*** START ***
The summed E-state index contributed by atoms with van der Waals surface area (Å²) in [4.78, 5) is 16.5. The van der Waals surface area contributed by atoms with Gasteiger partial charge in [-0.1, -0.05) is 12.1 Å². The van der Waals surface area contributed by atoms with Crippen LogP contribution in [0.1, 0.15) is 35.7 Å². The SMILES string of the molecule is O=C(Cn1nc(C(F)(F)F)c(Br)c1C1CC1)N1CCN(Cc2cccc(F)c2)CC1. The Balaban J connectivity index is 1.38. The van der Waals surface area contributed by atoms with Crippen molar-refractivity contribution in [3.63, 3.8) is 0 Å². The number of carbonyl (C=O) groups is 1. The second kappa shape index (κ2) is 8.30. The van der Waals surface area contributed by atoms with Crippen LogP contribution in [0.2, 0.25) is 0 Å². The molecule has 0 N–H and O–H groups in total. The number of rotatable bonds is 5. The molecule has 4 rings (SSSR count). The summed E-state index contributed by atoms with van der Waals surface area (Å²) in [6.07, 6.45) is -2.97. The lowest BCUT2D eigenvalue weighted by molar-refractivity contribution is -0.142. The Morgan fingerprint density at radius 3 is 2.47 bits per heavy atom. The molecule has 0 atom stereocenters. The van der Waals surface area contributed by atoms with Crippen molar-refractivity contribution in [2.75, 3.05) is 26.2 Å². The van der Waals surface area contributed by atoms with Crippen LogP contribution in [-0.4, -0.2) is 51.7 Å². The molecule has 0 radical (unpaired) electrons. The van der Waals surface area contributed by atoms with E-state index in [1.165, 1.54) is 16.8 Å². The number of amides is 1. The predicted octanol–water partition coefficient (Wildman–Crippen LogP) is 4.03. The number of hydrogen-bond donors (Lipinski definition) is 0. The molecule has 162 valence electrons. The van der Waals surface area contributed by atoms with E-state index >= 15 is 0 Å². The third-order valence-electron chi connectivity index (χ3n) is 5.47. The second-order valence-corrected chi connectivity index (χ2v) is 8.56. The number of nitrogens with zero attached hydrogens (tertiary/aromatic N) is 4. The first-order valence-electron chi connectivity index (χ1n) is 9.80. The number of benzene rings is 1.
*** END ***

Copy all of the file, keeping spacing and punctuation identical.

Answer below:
The summed E-state index contributed by atoms with van der Waals surface area (Å²) in [4.78, 5) is 16.5. The van der Waals surface area contributed by atoms with Gasteiger partial charge in [-0.1, -0.05) is 12.1 Å². The van der Waals surface area contributed by atoms with Crippen LogP contribution in [0.1, 0.15) is 35.7 Å². The SMILES string of the molecule is O=C(Cn1nc(C(F)(F)F)c(Br)c1C1CC1)N1CCN(Cc2cccc(F)c2)CC1. The Balaban J connectivity index is 1.38. The van der Waals surface area contributed by atoms with Crippen molar-refractivity contribution in [3.63, 3.8) is 0 Å². The number of carbonyl (C=O) groups is 1. The second kappa shape index (κ2) is 8.30. The van der Waals surface area contributed by atoms with Crippen LogP contribution in [0.2, 0.25) is 0 Å². The molecule has 0 N–H and O–H groups in total. The number of rotatable bonds is 5. The molecule has 4 rings (SSSR count). The summed E-state index contributed by atoms with van der Waals surface area (Å²) in [6.07, 6.45) is -2.97. The lowest BCUT2D eigenvalue weighted by molar-refractivity contribution is -0.142. The Morgan fingerprint density at radius 3 is 2.47 bits per heavy atom. The molecule has 0 atom stereocenters. The van der Waals surface area contributed by atoms with Crippen molar-refractivity contribution in [2.75, 3.05) is 26.2 Å². The van der Waals surface area contributed by atoms with Crippen LogP contribution in [-0.4, -0.2) is 51.7 Å². The molecule has 0 radical (unpaired) electrons. The van der Waals surface area contributed by atoms with E-state index in [1.165, 1.54) is 16.8 Å². The number of amides is 1. The predicted octanol–water partition coefficient (Wildman–Crippen LogP) is 4.03. The number of hydrogen-bond donors (Lipinski definition) is 0. The molecule has 162 valence electrons. The van der Waals surface area contributed by atoms with E-state index >= 15 is 0 Å². The third-order valence-electron chi connectivity index (χ3n) is 5.47. The second-order valence-corrected chi connectivity index (χ2v) is 8.56. The number of nitrogens with zero attached hydrogens (tertiary/aromatic N) is 4. The first-order valence-electron chi connectivity index (χ1n) is 9.80. The number of benzene rings is 1.